Fans remember and pay tribute to Guy Lafleur ahead of Canadiens-Senators game

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OTTAWA — There was an abundance of Montreal Canadiens jerseys at the Canadian Tire Center on Saturday night, and while most were named after Price, Suzuki and Caufield, many were thinking Guy Lafleur.

OTTAWA — There was an abundance of Montreal Canadiens jerseys at the Canadian Tire Center on Saturday night, and while most were named after Price, Suzuki and Caufield, many were thinking Guy Lafleur.

The Canadiens legend died Friday at the age of 70 and Canadiens fans were mourning the loss of what many called the last member of France’s greatest line.

For many French-Canadian hockey fans, the names Jean Béliveau, Maurice Richard and Guy Lafleur symbolize hockey royalty. While all hold a special place in Canadiens history, most agreed there will never be another player with Lafleur’s style.

Neil Khan grew up in Montreal and loved watching Lafleur. His parents had emigrated from Trinidad and Tobago in the 1960s and quickly became hockey fans.

Khan wore a Lafleur jersey and has fond memories of his favorite player scoring against Boston in Game 7 of the 1979 semi-final series.

“Lafleur was my guy,” said Khan, who now lives in Toronto. “I had heard he was sick, but it’s very unfortunate.”

Khan picked up an autographed photo of Lafleur, Beliveau and Richard a few years ago and says it will take on even more meaning now.

Alain Mercier was one of the lucky ones who got to see Lafleur work his magic long before he became a household name.

Mercier lived in Buckingham, Quebec, just a 15-minute drive from Lafleur’s hometown of Thurso, Quebec, and often saw him skating at the Thurso Arena when Lafleur was just a teenager.

The Mercier family had become friends with the Lafleur family and over the years they always enjoyed visiting the hockey superstar.

“It’s very sad news,” said Mercier. “He was such a generous guy and always ready to help in any way he could.”

Mercier recalled how locals reached out to Lafleur for various fundraisers and he always found a way to support the community.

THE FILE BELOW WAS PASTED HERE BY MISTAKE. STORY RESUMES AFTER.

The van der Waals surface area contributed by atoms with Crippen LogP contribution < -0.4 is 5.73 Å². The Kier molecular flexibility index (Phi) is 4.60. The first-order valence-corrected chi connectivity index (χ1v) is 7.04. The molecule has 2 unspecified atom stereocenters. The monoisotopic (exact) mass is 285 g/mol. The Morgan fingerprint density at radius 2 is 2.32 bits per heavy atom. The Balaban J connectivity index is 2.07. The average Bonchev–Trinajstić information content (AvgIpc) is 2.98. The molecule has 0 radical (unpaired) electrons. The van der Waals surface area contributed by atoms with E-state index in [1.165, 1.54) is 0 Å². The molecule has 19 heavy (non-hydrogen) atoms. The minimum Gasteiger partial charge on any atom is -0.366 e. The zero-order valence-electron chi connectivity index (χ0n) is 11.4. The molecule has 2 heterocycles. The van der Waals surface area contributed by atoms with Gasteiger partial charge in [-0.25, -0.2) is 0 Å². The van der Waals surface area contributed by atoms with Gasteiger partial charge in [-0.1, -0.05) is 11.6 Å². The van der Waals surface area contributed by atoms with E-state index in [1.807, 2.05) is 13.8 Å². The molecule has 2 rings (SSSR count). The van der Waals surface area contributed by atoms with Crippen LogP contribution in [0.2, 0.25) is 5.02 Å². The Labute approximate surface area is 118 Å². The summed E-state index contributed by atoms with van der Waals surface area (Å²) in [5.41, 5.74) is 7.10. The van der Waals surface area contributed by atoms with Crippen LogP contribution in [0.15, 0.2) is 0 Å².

He also recalled how Lafleur was someone who liked to have a good time, but was also ready to speak his mind.

“If he had something to say, he would just say it,” Mercier said. “I don’t think you’ll ever find another Guy Lafleur on or off the ice. He was special.

Sisters Tammy and Jessika Lacroix already had tickets to Saturday’s game before news of Lafleur’s passing became public, but they said it was special to see the Canadiens play that night.

The two grew up in the former municipality of Masson-Angers, just down the road from Lafleur’s hometown, and heard of the legend’s prowess on the ice.

“We didn’t really see him play, but he was a legend,” Tammy Lacroix said. “Everyone was talking about him and since we lived so close to his hometown, you knew he was special. That’s such sad news.”

The sisters had heard that the Senators were planning to honor Lafleur and with so many Montreal fans in the building, they expected it to be special.

Before the puck drop, the Senators showed video clips of Lafleur, which led to a chant of “Guy, Guy,” as many rose to pay their respects to No. 10. The Senators also honored Lafleur with a minute of silence.

“It’s a great loss,” said Daniel Desormeaux. “He was so young. He was truly something special on the ice.

Desormeaux wore a Senators jersey, but said that before Ottawa joined the NHL, most fans in the region cheered on Montreal and those of a certain age would certainly have grown up watching the likes of Lafleur, Larry Robinson and Bob Gainey.

This report from The Canadian Press was first published on April 23, 2022.

Lisa Wallace, The Canadian Press

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